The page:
The challenges of Fayez al-Sarraj's Government

The challenges of Fayez al-Sarraj's Government

Giuseppe Acconcia | Journalist focusing on the Middle East
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The security of oil wells and the management of migration flows are the two essential tests for the Government of National Accord. The possibility of an international intervention seems unlikely

The Vienna Peace Conference held on May 16, 2016 dismissed the possibility of an international intervention in Libya. The Prime Minister of the Government of National Accord (GNA), Fayez al-Sarraj, rather asked for a review of the embargo on arms exports to strengthen the GNA against the Islamic State jihadists (ISIS) active in the country, especially in Sirte. The special envoy of the United Nations in Libya, Martin Kobler, also confirmed that between “2000 and 3000 ISIS militants” are active in the region of Sirte while contacts are increasing between the Libyan jihadists and the militants of Boko Haram, via Chad and Niger. After his arrival in Tripoli, Prime Minister in waiting al-Sarraj had obtained the support of the National Oil Corporation (NOC) and of the Central Bank. However, the Libyan oil market continues to be heavily affected by the political instability that divides the country. Specifically, the wounding of the head of the Petroleum Protection Guard, Ibrahim Jadran, had immediately sparked the call for a UN peace-enforcement international intervention by al-Sarraj.

The Government of National Accord and the battle of Sirte

The factions of Tripoli and Tobruk were divided on the recognition of the GNA, founded following the agreements of Skhirat in Morocco, reached in December 2015, thanks to the mediation of the United Nations and supported by the international community. However, neither the Tripoli Congress (CNG) nor the Parliament of Tobruk voted their confidence in al-Sarraj. In the first case, Prime Minister Khalifa Gweil gave the green light to the inauguration of the unity government to then retrace his steps and suffer the sanctions imposed by the United States. On the other hand, the faction of Tobruk, which is close to General Khalifa Haftar, and supported by Egypt, continues to request a more significant role within the GNA. Unsuccessfully, 102 Tobruk deputies tried to give their vote of confidence in al-Sarraj, despite opposition from the Chairman of the assembly, Aqila Saleh. After the liberation of the center of Derna, controlled by Islamic State militants, at the hand of jihadi groups close to Ansar al-Sharia, both al-Sarraj’s army and the militants loyal to Haftar aim for the liberation of Sirte from the east and west. The joint command that unites the militia of Misrata and al-Sarraj’s men, engaged in the Solid Structure operation (al-Bunyan al-Marsous), can be found approximately one hundred kilometers east of Sirte. According to the headquarters of al-Bunyan, fighting is still expected to be ongoing between Wadi Alloud and Abu Najaim, while fighting on the front line is still expected to continue. “All local militias want to prove to be fighting ISIS in order to gain credit in the eyes of the United States”, explained Mattia Toaldo, analyst at the European Council on Foreign Relations, to ABO.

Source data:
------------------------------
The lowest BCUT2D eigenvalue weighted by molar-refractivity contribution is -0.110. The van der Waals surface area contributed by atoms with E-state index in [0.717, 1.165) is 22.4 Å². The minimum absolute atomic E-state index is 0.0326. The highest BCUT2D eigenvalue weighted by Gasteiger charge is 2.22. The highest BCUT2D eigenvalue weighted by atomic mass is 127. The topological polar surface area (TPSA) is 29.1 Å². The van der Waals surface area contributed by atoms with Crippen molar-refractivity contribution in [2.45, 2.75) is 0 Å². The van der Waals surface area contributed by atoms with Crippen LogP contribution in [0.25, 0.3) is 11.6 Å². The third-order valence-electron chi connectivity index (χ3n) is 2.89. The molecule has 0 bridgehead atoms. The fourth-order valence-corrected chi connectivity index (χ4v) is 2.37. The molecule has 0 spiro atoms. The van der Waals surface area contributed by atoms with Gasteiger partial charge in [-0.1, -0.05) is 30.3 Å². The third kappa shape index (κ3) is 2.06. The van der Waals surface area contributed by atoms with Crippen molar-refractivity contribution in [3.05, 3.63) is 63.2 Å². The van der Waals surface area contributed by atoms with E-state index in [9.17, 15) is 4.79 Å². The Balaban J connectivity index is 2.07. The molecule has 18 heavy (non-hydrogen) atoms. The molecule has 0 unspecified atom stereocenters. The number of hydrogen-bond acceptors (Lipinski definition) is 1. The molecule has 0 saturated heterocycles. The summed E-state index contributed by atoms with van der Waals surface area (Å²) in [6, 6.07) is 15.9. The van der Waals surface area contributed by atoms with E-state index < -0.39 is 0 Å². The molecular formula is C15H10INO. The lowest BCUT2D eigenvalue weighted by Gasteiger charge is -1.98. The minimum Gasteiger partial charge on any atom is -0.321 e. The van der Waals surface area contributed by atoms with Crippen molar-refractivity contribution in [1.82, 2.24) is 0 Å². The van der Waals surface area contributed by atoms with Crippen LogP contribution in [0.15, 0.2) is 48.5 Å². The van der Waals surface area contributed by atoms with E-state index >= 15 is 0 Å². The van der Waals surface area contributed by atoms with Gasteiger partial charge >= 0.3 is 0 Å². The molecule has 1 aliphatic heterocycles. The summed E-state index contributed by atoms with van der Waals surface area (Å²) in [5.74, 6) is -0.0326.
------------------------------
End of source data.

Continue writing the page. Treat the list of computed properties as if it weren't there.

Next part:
The Libyan oil market and "Operation Sophia"

The political instability has greatly affected the security of oil terminals and has resulted in a new increase in direct refugee flows to Europe. Specifically, the local jihadists are expected to have taken control of checkpoint 52 in the oil terminal of Marsa Brega. The National Oil Corporation (NOC) had denounced the attempted illegal export of oil from the city of Bayda in Cyrenaica via the eastern Libyan company AGOCO. The freighter, flying the Indian flag, was stopped in the waters of Malta. The UN Security Council declared the tanker illegal. The Libyan ambassador to the UN, Ibrahim Dabbashi, had submitted a formal request to the United Nations to preserve the cargo of 350,000 barrels of oil. The Distya Ameyda tanker sailed from the Libyan coast under the order of the company DSA Consultancy, based in the United Arab Emirates (UAE). A similar action had cost the political future of the Prime Minister at the time, Ali Zeidan, who was unable to stop the illegal sale of oil by the North Korean tanker Morning Glory. Not only that, but the continuing refugee landings in the Strait of Sicily confirm that the militia of each faction are attempting to leverage on the migration business to gain credit in the eyes of the international community. Precisely for this reason, the Deputy Prime Minister of the GNA, Ahmed Maitig, on a visit to Rome, asked to reach an agreement with Libya on the management of migration flows, similar to that reached by the European Union with Turkey. In fact, according to the British Parliament, the third phase of EUNAVFOR Med, “Operation Sophia”, which aims to stop the smugglers in Libyan waters, would not be adequate to cope with the increase in flows. The establishment of Fayez al-Sarraj’s Government of National Accord (GNA) is experiencing resistance, especially by General Khalifa Haftar who would like to play a major political role in the new government. If the GNA manages to strengthen itself, the specter of a new international military intervention in the country could be unlikely, despite France, the United States and Great Britain already being active in the conflict and ready, together with Italy, for a more effective commitment in the country. The security of oil wells and the management of migration flows are the two essential tests for al-Sarraj, who is gaining ground in the battle against the jihadists, which are still active in the country.